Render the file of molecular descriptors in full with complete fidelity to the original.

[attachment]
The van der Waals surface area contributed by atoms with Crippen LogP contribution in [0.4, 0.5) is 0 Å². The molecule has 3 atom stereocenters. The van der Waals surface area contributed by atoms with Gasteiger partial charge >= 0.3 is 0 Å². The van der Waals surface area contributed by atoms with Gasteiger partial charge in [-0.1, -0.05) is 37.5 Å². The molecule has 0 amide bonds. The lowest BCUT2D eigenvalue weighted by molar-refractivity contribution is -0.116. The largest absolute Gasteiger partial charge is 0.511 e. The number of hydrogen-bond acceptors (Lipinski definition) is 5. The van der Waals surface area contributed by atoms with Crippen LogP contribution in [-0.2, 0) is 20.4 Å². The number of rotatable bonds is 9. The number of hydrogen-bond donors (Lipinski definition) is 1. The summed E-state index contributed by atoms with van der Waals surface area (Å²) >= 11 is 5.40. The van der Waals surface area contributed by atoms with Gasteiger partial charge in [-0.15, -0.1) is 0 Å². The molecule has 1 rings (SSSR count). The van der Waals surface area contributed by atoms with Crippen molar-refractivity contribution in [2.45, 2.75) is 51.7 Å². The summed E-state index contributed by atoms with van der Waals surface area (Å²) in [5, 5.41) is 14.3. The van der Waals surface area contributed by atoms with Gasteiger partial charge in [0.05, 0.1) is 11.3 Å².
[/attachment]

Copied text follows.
The van der Waals surface area contributed by atoms with Crippen LogP contribution in [0.4, 0.5) is 0 Å². The molecule has 3 atom stereocenters. The van der Waals surface area contributed by atoms with Gasteiger partial charge >= 0.3 is 0 Å². The van der Waals surface area contributed by atoms with Gasteiger partial charge in [-0.1, -0.05) is 37.5 Å². The molecule has 0 amide bonds. The lowest BCUT2D eigenvalue weighted by molar-refractivity contribution is -0.116. The largest absolute Gasteiger partial charge is 0.511 e. The number of hydrogen-bond acceptors (Lipinski definition) is 5. The van der Waals surface area contributed by atoms with Crippen LogP contribution in [-0.2, 0) is 20.4 Å². The number of rotatable bonds is 9. The number of hydrogen-bond donors (Lipinski definition) is 1. The summed E-state index contributed by atoms with van der Waals surface area (Å²) >= 11 is 5.40. The van der Waals surface area contributed by atoms with Gasteiger partial charge in [-0.15, -0.1) is 0 Å². The molecule has 1 rings (SSSR count). The van der Waals surface area contributed by atoms with Crippen molar-refractivity contribution in [2.45, 2.75) is 51.7 Å². The summed E-state index contributed by atoms with van der Waals surface area (Å²) in [5, 5.41) is 14.3. The van der Waals surface area contributed by atoms with Gasteiger partial charge in [0.05, 0.1) is 11.3 Å².